It's enough to make even the anti-helicopter parents feel anxious when their kids are playing outside. When my nephew and his friends were walking to-and-from one another's houses, I had to yell at them a couple of times to get out of the street if they were just hanging around. It's a quiet suburban street, but when cars do come through, they turn the corner in front of our house like they're on a highway exit ramp.

That is a definite change since I was a kid. We not only hung out in the street, with plenty of time to move to the side if a car was coming, we tossed the football around, hit the whiffleball back and forth, and slapped the street-hockey puck to each other. The last time I remember seeing that in popular culture was the scene of street hockey in Wayne's World. "Car!" *guys get out of the way, car drives past* "Game on!" *guys resume game in the street*

I remember playing like that a few years after that movie came out in '92, but it was rare enough by the end of the decade that I don't recall being on the other side as a driver and having to stop every now and then while children moved aside. Helicopter parents had already begun to lock their children indoors 24/7, aside from school and activities that were supervised and chauffeured.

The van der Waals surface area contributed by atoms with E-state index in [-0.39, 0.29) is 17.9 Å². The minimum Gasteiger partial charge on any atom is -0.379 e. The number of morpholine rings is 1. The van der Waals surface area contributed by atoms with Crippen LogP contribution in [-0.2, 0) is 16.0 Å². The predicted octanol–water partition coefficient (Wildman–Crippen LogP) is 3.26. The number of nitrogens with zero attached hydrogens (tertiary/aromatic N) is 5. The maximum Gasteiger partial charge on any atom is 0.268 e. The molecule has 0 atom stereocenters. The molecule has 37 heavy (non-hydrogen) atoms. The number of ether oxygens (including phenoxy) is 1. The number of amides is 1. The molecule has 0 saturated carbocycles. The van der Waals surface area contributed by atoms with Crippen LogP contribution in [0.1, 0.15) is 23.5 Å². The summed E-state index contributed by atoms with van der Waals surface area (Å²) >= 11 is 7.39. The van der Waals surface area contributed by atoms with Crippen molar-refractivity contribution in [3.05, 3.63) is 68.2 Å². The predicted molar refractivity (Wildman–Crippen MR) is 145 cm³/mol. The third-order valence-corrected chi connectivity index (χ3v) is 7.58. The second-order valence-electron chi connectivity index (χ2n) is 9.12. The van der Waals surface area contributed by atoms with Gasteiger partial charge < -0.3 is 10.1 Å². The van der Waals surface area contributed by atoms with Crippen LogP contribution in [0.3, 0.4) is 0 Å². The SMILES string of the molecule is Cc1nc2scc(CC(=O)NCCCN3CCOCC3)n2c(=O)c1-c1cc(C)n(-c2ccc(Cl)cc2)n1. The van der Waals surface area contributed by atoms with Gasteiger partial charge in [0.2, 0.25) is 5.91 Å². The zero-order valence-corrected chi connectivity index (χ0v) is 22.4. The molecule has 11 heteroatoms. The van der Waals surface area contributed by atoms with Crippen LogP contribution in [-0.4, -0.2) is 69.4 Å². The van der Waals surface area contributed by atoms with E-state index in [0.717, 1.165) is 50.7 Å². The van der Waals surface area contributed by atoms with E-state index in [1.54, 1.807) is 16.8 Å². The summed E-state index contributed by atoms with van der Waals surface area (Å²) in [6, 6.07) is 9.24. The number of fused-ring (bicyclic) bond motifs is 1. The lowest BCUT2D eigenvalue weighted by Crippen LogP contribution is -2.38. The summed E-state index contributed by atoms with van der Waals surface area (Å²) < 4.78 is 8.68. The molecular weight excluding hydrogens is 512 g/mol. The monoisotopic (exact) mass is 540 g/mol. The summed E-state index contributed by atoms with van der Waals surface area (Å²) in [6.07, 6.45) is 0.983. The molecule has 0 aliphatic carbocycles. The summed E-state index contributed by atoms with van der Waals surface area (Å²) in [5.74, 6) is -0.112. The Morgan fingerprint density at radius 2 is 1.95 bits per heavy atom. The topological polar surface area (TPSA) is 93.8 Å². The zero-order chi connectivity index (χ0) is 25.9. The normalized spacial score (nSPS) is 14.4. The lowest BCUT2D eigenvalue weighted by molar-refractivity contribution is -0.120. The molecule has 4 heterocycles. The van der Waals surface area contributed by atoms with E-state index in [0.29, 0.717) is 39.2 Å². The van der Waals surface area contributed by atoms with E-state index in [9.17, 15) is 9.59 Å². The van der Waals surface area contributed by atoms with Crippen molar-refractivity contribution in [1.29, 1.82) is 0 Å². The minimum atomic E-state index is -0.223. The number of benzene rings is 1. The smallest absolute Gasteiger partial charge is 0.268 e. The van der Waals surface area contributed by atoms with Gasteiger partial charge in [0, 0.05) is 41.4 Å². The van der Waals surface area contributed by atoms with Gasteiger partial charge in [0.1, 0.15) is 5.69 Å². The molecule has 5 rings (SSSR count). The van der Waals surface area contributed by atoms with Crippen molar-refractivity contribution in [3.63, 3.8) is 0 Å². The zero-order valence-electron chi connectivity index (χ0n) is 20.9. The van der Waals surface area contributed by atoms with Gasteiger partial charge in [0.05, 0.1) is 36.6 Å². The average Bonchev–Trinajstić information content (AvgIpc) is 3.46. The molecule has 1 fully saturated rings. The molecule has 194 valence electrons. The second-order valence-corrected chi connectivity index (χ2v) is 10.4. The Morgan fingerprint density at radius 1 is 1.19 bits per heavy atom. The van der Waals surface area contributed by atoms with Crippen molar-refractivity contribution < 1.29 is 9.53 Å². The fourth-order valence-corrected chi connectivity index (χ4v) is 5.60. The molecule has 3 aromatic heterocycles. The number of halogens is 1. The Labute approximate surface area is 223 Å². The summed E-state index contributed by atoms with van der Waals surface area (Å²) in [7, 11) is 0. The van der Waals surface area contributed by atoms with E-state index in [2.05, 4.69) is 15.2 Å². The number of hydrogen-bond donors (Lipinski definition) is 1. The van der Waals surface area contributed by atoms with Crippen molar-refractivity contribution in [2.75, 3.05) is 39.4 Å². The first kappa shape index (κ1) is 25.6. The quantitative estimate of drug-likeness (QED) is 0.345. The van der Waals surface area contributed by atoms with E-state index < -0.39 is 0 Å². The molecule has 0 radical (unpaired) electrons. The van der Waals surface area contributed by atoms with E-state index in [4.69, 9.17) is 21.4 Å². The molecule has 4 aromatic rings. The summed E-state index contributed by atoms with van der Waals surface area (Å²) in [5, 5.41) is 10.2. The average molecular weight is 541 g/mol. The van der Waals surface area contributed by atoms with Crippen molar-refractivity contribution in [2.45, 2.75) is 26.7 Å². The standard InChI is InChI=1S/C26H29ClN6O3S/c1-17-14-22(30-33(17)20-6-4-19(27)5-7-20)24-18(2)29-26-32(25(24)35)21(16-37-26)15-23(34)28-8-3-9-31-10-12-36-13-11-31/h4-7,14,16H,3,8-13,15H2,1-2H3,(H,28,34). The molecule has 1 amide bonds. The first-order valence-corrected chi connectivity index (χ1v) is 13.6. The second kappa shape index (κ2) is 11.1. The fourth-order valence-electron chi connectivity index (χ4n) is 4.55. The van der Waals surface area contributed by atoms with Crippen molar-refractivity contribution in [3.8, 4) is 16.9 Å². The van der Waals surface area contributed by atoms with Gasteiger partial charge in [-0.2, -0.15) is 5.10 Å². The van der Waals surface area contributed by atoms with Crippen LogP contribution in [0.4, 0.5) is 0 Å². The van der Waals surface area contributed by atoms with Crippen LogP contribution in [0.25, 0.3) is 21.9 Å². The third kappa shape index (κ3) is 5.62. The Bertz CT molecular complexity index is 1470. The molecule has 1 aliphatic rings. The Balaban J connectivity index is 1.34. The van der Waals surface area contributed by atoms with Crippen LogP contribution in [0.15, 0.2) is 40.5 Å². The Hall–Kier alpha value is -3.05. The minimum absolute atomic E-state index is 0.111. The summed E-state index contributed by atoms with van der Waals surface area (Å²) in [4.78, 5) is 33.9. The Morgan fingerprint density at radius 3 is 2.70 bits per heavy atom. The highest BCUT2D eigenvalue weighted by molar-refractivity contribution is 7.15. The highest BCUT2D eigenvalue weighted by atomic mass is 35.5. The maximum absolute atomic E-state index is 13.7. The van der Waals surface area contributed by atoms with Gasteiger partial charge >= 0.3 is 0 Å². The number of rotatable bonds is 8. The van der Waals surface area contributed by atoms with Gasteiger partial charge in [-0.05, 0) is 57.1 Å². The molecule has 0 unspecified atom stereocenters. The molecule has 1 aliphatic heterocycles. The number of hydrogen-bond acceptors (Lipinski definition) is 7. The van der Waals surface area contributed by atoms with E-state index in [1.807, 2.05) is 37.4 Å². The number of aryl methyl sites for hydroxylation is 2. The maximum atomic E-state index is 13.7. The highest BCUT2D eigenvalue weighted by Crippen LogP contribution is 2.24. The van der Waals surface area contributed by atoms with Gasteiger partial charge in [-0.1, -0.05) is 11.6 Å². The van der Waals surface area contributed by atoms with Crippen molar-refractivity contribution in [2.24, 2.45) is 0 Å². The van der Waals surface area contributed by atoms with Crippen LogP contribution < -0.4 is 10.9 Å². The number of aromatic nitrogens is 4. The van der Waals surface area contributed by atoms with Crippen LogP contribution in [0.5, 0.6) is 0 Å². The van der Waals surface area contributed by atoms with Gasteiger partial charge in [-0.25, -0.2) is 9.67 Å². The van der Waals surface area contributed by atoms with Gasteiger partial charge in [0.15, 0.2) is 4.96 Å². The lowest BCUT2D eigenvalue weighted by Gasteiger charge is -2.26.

The case of road rage is likely part of a larger class of me-first phenomena that should have started circa 1980, but took at least a decade longer to come racing out of the gates. An outgoing and rising-crime climate has a pro-social effect on ordinary folks, who are more interested in getting along with and looking out for one another.

The difference from the early signals of competitiveness, such as careerism, is that the feedback from political and economic me-first-ism is less personal and face-to-face. You're competing for a job with people whose faces you may never see, and voting for policies like BOO TAXES whose cascade of consequences you won't immediately feel personally or observe in the lives of others.